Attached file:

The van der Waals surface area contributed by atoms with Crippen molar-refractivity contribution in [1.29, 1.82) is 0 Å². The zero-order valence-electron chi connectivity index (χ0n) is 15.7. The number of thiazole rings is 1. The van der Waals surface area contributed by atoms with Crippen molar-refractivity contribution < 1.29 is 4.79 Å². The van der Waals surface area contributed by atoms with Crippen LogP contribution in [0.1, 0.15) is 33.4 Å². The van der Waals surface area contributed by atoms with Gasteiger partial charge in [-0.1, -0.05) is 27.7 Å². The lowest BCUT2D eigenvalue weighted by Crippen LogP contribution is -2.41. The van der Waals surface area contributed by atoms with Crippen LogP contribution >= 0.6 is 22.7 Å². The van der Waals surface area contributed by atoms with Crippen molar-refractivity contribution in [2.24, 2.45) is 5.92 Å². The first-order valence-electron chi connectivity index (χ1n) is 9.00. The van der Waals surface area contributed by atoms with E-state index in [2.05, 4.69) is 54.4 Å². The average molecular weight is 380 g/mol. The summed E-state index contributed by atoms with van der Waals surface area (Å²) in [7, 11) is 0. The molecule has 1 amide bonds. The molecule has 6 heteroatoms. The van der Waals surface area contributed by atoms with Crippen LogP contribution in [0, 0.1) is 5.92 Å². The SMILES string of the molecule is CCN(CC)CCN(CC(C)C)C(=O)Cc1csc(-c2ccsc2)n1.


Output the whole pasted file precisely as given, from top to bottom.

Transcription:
The van der Waals surface area contributed by atoms with Crippen molar-refractivity contribution in [1.29, 1.82) is 0 Å². The zero-order valence-electron chi connectivity index (χ0n) is 15.7. The number of thiazole rings is 1. The van der Waals surface area contributed by atoms with Crippen molar-refractivity contribution < 1.29 is 4.79 Å². The van der Waals surface area contributed by atoms with Crippen LogP contribution in [0.1, 0.15) is 33.4 Å². The van der Waals surface area contributed by atoms with Gasteiger partial charge in [-0.1, -0.05) is 27.7 Å². The lowest BCUT2D eigenvalue weighted by Crippen LogP contribution is -2.41. The van der Waals surface area contributed by atoms with Crippen LogP contribution >= 0.6 is 22.7 Å². The van der Waals surface area contributed by atoms with Crippen molar-refractivity contribution in [2.24, 2.45) is 5.92 Å². The first-order valence-electron chi connectivity index (χ1n) is 9.00. The van der Waals surface area contributed by atoms with E-state index in [2.05, 4.69) is 54.4 Å². The average molecular weight is 380 g/mol. The summed E-state index contributed by atoms with van der Waals surface area (Å²) in [7, 11) is 0. The molecule has 1 amide bonds. The molecule has 6 heteroatoms. The van der Waals surface area contributed by atoms with Crippen LogP contribution in [0, 0.1) is 5.92 Å². The SMILES string of the molecule is CCN(CC)CCN(CC(C)C)C(=O)Cc1csc(-c2ccsc2)n1.